What is Visual Stress?
Visual stress is thought to be the most common visual reason for reading difficulties (see link to letter from Professor Bruce Evans) and describes unpleasant visual symptoms when viewing text, especially for long periods of time. Alternative names may be used to describe this condition including, Meares-Irlen Syndrome, Irlen Syndrome and Scotopic Sensitivity Syndrome.
The prevalence of visual stress has been reported as occurring in 5 – 20% of the population (British Dyslexia Association 2012), many of which suffer unknowingly or may be misdiagnosed. In people with dyslexia this is thought to be higher at around 35-40% (Wilkins 2003).
British Dyslexia Association: Eyes and Dyslexia. Available from; http://www.bdadyslexia.org.uk/about-dyslexia/further-information/eyes-and-dyslexia.html accessed 22/2/2012
Wilkins, A. (2003). Reading Through Colour: How coloured filters can reduce reading difficulty, eye strain, and headaches.
What are the symptoms?
- Distortions of the text
- Words or letter move
- Words or letters go blurry or fuzzy
Visual stress has a major impact on reading skills, effecting how quickly an individual is able to recognise words and the fluency in which they are able to read long passages of text and the ability to comprehend text.
The wider issues
Visual Stress may result in children struggling through school if the condition is left unnoticed. There can also be a wider impact of visual stress on a child’s psychological well-being. Parents who took part in helping to develop the information for this website described how their child’s condition led to feelings of low self-esteem and self-confidence through school as they felt they were not as clever as the others in their class. It was not their intelligence but the effects of visual stress that made it difficult for them to learn.
It is important for children to get assessed from age seven onwards for their condition as simple interventions such as the use of coloured lens glasses can help alleviate these symptoms.
How do coloured lenses help?
Coloured lenses assist children in reading anything from printed pages to boards and signs. They help remove any glare the child receives from the text, reduce fatigue when reading, increase reading fluency and comprehension. Some say that the colour of the glasses is dependent on the individual and may change in time which is why it is important to receive an individual specialist assessment. Others feel far few colours are needed.
The Science of Reading Difficulties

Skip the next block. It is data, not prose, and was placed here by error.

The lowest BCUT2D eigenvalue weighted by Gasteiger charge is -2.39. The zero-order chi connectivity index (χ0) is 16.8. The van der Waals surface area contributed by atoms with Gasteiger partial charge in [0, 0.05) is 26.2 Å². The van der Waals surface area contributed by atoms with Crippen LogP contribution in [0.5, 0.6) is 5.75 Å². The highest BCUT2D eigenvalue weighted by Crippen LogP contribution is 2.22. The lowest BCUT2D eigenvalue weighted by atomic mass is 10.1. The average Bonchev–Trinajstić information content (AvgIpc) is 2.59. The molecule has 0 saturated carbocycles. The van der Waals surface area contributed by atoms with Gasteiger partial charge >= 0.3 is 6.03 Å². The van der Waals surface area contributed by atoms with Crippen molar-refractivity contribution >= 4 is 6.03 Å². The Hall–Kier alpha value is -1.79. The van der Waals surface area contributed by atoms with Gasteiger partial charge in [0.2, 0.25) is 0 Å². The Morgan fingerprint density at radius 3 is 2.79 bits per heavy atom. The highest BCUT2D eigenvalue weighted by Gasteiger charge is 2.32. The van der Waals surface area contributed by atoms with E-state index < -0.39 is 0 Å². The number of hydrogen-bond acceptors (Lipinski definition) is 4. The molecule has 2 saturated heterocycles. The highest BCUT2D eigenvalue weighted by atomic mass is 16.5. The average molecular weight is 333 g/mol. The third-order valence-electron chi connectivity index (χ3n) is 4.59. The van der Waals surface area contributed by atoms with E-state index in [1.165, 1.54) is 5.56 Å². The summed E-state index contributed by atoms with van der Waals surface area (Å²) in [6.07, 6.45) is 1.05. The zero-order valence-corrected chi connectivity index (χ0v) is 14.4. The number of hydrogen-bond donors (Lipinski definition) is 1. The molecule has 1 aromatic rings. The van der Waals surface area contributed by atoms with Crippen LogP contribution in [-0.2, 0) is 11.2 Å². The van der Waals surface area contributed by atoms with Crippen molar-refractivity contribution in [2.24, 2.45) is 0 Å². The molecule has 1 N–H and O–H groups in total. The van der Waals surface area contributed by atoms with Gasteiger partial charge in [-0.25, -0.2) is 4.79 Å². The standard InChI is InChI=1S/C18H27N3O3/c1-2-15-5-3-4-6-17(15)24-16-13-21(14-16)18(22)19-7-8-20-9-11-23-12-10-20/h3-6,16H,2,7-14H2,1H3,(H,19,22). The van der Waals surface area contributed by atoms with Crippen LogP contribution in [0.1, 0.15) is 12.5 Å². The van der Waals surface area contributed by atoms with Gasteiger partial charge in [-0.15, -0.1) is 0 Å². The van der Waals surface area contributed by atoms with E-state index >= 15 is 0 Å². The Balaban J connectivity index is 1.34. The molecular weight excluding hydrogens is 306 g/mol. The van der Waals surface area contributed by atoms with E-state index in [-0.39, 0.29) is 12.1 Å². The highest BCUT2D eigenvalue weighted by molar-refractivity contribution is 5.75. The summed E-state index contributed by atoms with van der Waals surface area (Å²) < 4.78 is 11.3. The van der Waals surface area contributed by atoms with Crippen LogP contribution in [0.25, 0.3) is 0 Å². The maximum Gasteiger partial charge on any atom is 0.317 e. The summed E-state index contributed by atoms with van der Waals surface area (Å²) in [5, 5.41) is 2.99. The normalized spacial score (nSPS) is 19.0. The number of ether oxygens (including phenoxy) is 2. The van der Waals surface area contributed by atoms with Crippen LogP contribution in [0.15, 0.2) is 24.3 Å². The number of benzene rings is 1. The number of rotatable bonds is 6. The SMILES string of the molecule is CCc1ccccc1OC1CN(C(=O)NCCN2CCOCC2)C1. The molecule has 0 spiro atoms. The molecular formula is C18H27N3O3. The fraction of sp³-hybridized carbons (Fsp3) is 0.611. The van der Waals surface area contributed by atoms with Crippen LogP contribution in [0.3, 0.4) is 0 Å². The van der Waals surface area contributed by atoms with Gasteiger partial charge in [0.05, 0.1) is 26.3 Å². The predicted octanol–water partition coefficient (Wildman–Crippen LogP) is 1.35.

Irlen (1991) suggests that it is a sensitivity to certain wavelengths of light that distort the perception of the environment. Wilkins (2003) suggests some people have an abnormal visual cortex which causes them to be hypersensitive to coarse contrast strips, as is the case in written text. He feels this interferes with control of accommodation and convergence, which leads to distortions and apparent text motion. Harris proposes that the two eyes perhaps transmit visual information differently therefore causing information to arrive from one eye to arrive in the visual cortex later than the other eye. Stein proposes that reading difficulties are caused by deficits in the visual magnocellular system. Magnocellular cells (M-cells) are neurons in the brain which are found in the thalamus (at the top of the brainstem, between the cerebral cortex and midbrain) within the magnocellular layer of the lateral geniculate nucleus. These cells form part of the visual system. When we scan the text on the page the images move about the retina. It is only during brief fixations on the words that visual forms can be interpreted. The visual magnocellular system plays an important role in reading as it responsible for stabilising brief fixations and in directing eye movement between them. This is therefore essential in helping us identify letters in their correct order. Therefore children with reading difficulties often have unsteady eye control which results in the letters ‘jumping’ around the page affecting their ability to identify the order of the letters (Stein, 2003).
There are varying views surrounding the causes of visual stress which is why there are different approaches to the provision of the coloured lenses. Take a look at the links listed in the “Do coloured lens work” of this website for more in-depth perspectives.
Crossbow (2010) ‘Dyslexia teaching and learning aids, visual stress and phonics resources’. Available at http://www.crossboweducation.com/What%20is%20Visual%20Stress.htm Accessed: 3rd April 2012
Harris (2002) Paper presenttaion. The City University Course on Specific learning Difficulties. City University; London.
Irlen (1991) Reading by Colours. New York; Berkeley:2005.
Lucid (2004) ‘What is Visual Stress?’ Available at: http://www.lucid-research.com/visualstress.htm Accessed 3rd April 2012
Stein, J. (2003) ‘Visual Motion Sensitivity and Reading’ Neuropsychologia 41 pp.1785-1793
Wilkins, A. (2003). Reading Through Colour: How coloured filters can reduce reading difficulty, eye strain, and headaches. John Wiley & Sons: Chichester.